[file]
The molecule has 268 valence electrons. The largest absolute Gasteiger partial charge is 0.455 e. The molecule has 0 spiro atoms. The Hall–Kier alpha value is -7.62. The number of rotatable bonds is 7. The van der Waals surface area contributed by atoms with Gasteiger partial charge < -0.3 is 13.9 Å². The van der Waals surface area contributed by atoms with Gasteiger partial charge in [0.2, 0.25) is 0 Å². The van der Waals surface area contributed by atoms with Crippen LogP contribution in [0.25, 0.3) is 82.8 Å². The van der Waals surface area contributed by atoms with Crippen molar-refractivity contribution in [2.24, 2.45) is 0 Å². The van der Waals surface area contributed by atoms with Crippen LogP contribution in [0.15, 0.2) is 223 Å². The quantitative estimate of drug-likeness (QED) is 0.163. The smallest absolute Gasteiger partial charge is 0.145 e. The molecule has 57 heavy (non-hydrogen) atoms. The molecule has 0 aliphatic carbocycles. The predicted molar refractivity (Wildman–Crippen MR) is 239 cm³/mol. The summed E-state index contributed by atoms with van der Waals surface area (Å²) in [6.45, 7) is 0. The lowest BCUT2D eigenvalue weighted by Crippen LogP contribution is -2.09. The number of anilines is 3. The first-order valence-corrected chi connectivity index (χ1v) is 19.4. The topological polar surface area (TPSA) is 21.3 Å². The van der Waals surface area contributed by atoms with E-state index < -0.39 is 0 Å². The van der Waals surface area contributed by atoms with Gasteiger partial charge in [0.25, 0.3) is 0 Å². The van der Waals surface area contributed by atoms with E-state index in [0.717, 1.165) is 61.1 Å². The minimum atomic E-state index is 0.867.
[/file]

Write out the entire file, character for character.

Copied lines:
The molecule has 268 valence electrons. The largest absolute Gasteiger partial charge is 0.455 e. The molecule has 0 spiro atoms. The Hall–Kier alpha value is -7.62. The number of rotatable bonds is 7. The van der Waals surface area contributed by atoms with Gasteiger partial charge < -0.3 is 13.9 Å². The van der Waals surface area contributed by atoms with Gasteiger partial charge in [0.2, 0.25) is 0 Å². The van der Waals surface area contributed by atoms with Crippen LogP contribution in [0.25, 0.3) is 82.8 Å². The van der Waals surface area contributed by atoms with Crippen molar-refractivity contribution in [2.24, 2.45) is 0 Å². The van der Waals surface area contributed by atoms with Crippen LogP contribution in [0.15, 0.2) is 223 Å². The quantitative estimate of drug-likeness (QED) is 0.163. The smallest absolute Gasteiger partial charge is 0.145 e. The molecule has 57 heavy (non-hydrogen) atoms. The molecule has 0 aliphatic carbocycles. The predicted molar refractivity (Wildman–Crippen MR) is 239 cm³/mol. The summed E-state index contributed by atoms with van der Waals surface area (Å²) in [6.45, 7) is 0. The lowest BCUT2D eigenvalue weighted by Crippen LogP contribution is -2.09. The number of anilines is 3. The first-order valence-corrected chi connectivity index (χ1v) is 19.4. The topological polar surface area (TPSA) is 21.3 Å². The van der Waals surface area contributed by atoms with E-state index < -0.39 is 0 Å². The van der Waals surface area contributed by atoms with Gasteiger partial charge in [0.25, 0.3) is 0 Å². The van der Waals surface area contributed by atoms with E-state index in [0.717, 1.165) is 61.1 Å². The minimum atomic E-state index is 0.867.